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When President’s said cyclists deserved medals

The League of American Wheelmen was a highly influential organisation in the 1890s. It was non-partisan, bestowing its favours on whichever politicians would promise to support its Good Roads campaign, started in the 1880s.

In the 1896 Presidential election campaign, the League of American Wheelmen was the only organisation to have its own room in the campaign HQ of the Republican party.

Earlier, in 1892, this is what the New York Times said about ‘What Bicyclists Have Done’:

“It does not seem possible, even in these days of rapid growth and development of popular movements, that the subject of roads and the improvement of the same could be so widely disseminated by an athletic organization as has been the case with the League of American Wheelmen. Since the inception of the movement its growth has been marked, and the distinct credit that will come to the organization was forcibly expressed by the President of the United States, when he turned to Col. Charles E. Burdett, the President of the wheelmen’s league, upon the occasion of the visit of the cyclers at Washington in July, and said: “one thing; if wheelmen secure us the good roads for which they are so zealously working, your body deserves a medal in recognition of its philanthropy.”

There will be reams and reams of such quotes in ‘Roads Were Not Built For Cars’.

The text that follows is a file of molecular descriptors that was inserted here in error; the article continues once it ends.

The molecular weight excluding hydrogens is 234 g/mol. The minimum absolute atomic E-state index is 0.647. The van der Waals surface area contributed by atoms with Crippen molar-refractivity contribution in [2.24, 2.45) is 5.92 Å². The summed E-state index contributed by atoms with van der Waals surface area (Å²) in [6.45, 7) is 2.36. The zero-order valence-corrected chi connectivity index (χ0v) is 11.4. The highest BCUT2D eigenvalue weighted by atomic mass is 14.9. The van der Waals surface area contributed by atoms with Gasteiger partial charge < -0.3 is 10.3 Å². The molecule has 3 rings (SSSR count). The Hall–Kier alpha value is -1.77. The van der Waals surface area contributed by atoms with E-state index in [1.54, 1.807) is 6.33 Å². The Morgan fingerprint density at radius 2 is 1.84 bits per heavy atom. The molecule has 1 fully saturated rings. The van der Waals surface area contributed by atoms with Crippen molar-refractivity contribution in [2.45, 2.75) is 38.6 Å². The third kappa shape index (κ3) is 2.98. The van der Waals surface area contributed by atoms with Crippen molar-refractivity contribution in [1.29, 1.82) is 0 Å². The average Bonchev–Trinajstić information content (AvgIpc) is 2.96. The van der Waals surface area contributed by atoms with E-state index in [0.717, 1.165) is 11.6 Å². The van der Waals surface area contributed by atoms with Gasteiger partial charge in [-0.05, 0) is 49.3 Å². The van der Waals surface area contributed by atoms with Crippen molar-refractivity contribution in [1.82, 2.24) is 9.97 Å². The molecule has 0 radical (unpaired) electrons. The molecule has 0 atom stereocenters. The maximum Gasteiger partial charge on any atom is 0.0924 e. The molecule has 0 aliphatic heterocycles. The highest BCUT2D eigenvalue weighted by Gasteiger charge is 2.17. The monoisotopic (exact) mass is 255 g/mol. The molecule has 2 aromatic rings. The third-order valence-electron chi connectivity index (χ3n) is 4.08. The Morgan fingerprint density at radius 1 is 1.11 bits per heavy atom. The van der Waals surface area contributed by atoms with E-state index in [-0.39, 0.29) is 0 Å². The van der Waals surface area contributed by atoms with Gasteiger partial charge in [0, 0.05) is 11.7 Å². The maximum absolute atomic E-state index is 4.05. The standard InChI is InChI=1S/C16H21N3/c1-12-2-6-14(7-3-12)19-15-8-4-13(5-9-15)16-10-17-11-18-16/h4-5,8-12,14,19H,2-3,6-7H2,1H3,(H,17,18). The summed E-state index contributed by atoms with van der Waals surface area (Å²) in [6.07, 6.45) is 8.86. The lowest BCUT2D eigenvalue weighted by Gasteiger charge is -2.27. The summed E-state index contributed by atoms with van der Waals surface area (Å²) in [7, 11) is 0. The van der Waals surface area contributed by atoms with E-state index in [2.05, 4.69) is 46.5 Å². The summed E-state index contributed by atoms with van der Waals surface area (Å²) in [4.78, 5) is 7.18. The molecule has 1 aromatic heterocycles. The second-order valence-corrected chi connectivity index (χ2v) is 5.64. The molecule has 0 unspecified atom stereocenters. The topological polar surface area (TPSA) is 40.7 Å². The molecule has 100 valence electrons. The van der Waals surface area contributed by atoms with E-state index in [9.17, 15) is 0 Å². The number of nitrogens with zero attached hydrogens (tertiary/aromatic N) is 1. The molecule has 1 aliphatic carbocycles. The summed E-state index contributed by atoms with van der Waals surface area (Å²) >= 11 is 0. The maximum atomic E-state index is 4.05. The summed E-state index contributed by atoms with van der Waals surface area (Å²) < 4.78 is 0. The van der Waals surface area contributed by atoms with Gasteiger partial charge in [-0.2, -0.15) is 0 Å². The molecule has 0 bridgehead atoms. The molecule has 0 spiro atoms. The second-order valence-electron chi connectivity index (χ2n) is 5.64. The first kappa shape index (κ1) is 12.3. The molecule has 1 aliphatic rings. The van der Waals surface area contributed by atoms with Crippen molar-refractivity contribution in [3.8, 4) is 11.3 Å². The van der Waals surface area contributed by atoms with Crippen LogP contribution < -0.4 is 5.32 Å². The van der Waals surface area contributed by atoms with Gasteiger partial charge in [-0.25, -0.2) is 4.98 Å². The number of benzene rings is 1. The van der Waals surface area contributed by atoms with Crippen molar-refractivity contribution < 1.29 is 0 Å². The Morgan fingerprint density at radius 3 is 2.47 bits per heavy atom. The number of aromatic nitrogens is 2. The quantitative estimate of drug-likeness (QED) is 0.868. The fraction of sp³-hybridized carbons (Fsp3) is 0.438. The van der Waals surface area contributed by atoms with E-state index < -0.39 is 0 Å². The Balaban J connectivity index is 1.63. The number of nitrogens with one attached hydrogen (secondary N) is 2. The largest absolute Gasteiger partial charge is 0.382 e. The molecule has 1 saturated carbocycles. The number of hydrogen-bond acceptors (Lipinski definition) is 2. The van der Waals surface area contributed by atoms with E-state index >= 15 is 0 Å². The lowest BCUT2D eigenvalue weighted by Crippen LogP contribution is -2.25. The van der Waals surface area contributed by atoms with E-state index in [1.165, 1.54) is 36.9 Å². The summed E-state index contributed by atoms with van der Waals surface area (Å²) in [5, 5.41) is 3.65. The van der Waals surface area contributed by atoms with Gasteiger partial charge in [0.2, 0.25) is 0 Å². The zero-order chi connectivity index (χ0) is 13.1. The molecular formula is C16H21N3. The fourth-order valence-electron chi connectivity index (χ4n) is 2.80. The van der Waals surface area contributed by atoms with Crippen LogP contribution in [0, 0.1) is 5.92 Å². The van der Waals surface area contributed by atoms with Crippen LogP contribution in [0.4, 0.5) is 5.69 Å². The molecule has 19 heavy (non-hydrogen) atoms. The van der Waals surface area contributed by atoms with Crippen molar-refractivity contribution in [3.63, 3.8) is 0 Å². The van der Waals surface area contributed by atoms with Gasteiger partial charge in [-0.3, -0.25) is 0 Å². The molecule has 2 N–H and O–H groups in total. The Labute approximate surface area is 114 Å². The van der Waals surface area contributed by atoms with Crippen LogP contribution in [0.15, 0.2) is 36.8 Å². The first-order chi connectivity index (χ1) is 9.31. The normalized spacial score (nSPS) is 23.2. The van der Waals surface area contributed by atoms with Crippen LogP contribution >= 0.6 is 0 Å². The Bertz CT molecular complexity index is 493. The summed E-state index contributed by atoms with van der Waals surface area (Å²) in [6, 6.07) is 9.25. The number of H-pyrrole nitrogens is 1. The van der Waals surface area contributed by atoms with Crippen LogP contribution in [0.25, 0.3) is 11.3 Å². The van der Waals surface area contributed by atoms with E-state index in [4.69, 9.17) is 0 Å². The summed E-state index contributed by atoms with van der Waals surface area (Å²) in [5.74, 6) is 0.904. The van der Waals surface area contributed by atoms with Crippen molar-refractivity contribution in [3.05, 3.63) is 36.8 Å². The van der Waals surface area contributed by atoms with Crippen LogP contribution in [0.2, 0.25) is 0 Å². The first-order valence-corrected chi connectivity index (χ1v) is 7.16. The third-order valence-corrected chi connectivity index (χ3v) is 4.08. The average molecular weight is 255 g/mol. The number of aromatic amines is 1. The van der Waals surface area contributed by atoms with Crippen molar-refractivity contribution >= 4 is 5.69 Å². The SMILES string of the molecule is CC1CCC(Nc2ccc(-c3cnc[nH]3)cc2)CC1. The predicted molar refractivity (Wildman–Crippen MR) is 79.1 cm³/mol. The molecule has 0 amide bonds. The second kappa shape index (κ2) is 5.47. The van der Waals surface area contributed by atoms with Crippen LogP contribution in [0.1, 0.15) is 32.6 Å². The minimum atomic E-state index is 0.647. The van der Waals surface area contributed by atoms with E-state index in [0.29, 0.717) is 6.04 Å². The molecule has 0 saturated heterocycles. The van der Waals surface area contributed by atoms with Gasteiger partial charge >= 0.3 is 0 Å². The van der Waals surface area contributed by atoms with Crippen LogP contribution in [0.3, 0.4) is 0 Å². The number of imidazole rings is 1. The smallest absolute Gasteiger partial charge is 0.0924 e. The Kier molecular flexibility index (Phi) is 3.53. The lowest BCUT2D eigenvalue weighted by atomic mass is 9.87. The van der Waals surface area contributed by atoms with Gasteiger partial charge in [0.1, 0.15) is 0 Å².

You can learn more about this e-book in the eight-page pitch below. Click to open the book in page-turning mode. (If you’re accessing this site from an iPad, you’ll see a big white gap, click on the iPad-specific link instead). The e-book will be free: it’s paid for by grants and advertising from bike companies. If you want to get updates on the book, pop your email in the sidebar box on the right.

 

2 thoughts on “When President’s said cyclists deserved medals

  1. Pascal Desmond / Reply December 9, 2011 at 4:29 pm

    Back in 1998 when I was an activist with Transport 2000 North Lancs., yet another letter appeared in the Lancaster Guardian from a motorist saying that roads were built for cars and motor vehicles, not for cyclists, not for horses, etc. This time I decided to act — I contacted a retired high court judge and then I wrote the following:
    We sought legal advice on the view that “horses do not belong on roads”.
    Pedestrians, horses and their riders, farmers with animals and cyclists use the highway by right, motorists and cars use them by licence.

    • carltonreid / Reply December 9, 2011 at 5:52 pm

      And what did the judge say?

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